He’ll have to compete with Dez Bryant and Miles Austin for targets, but that hasn’t prevented him from getting his hands on the ball in the past. Witten receives a slight bump in PPR leagues.
Danny Amendola, WR, New England Patriots
Wes Welker was the PPR kingpin during his time with the New England Patriots. Over the last six seasons, no one has caught more passes than Welker. Now that he’s moved on to another team, it’s Danny Amendola’s turn.
Amendola showed up on fantasy radars during the 2010 season when he caught 85 passes for the Rams. He didn’t put up big numbers, 689 yards and three touchdowns, but he was a good option in PPR leagues.
His last two seasons have been riddled with injuries (missed all but one game in 2011), but he’s still shown enough to prove he can take over Welker’s old role.
In the slot receiver’s second preseason game against Tampa Bay, Amendola caught six balls for 71 yards and a touchdown. Brady targeted him just like he did Welker, and the two already look like they have a lot of chemistry.
If Amendola can stay healthy in 2013, he should easily eclipse 100 receptions. He’ll also have his first 1,000-yard season of his career.
Randall Cobb, WR, Green Bay Packers
Last year, Randall Cobb was a sleeper pick. We knew he had the talent, but he was in a crowded receiving corps and it wasn’t clear if he’d get an opportunity to showcase his talent.
Cobb led the NFL with 2,342 all-purpose yards last season and he’s not done. Cobb just turned 23 on Thursday and still has a lot of room to grow. With Greg Jennings out of the picture and Jordy Nelson struggling to stay healthy, he’ll be the main target in Green Bay and has a chance to do something that a Packer hasn’t done since 1995.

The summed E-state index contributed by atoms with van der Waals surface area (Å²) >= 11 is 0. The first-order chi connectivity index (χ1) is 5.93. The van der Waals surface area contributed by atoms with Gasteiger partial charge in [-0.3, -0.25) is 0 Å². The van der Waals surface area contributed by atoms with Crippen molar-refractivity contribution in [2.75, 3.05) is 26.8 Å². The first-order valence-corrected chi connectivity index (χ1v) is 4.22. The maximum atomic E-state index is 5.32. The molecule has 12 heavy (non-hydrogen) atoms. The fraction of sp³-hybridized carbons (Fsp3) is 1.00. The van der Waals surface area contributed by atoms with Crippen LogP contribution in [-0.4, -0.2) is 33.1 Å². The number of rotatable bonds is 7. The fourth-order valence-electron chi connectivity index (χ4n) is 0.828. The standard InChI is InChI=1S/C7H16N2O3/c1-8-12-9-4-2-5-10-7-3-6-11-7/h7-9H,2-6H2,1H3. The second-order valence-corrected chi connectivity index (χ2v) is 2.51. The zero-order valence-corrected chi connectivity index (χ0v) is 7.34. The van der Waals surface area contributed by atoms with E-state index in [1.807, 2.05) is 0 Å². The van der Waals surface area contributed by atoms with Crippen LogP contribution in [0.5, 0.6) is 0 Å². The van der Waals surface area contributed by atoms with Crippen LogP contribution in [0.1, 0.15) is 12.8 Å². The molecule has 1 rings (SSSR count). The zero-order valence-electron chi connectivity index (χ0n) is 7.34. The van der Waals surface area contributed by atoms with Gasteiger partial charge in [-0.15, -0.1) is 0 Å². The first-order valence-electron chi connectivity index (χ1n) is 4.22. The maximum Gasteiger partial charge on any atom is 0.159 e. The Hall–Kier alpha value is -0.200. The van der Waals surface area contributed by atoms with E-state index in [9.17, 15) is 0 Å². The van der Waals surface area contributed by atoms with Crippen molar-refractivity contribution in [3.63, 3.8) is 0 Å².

Catch 100 passes.
In 2012, Cobb led the team in targets (104) and receptions (80) despite not playing as much as some of his teammates. He’s on the verge of a breakout season.
Wes Welker, WR, Denver Broncos
Wes Welker was mentioned earlier because of his production in New England, and this season should be no different despite the change of scenery. The veteran receiver goes from one Hall of Fame quarterback to the next as he joins Peyton Manning in Denver.
Don’t expect Welker to have as many receptions as he did in New England, though. He’s in a crowded offense that features Demaryius Thomas and Eric Decker. But even with those two, Welker will see more than enough touches to be fantasy-relevant.
Welker has never been a big touchdown-producer. In his nine seasons, he’s never crossed the goal line more than nine times. That’s why his value in PPR is much higher than in standard leagues.
Manning has said that Welker will be running a lot of the same routes he ran in New England. This should bring a smile to fantasy owners' faces, and it means that we’ll see a lot of throws coming Welker's way in 2013.
Reggie Wayne, WR, Indianapolis Colts
After a 2011 season that featured a quarterback carousel in Indy, Reggie Wayne was happy to finally have some security in the form of Andrew Luck. Luck leaned heavily on Wayne, targeting him 194 times, which was second in the NFL only to Calvin Johnson.
He turned those targets into a highly productive season with 106 catches for 1,355 yards and five touchdowns. Not only was Wayne prolific, but he was consistent. There were only three games in 2012 where he didn’t have five receptions and 50 yards.
Looking ahead to the 2013 regular season, there’s no reason to think that Wayne won’t be targeted frequently, even if he is turning 35 in November. He’s a safety net for Luck. With a subpar running game and a lack of viable receiving threats, Luck will throw often in Wayne’s direction.
Another 100-catch season for Wayne is not out of the question.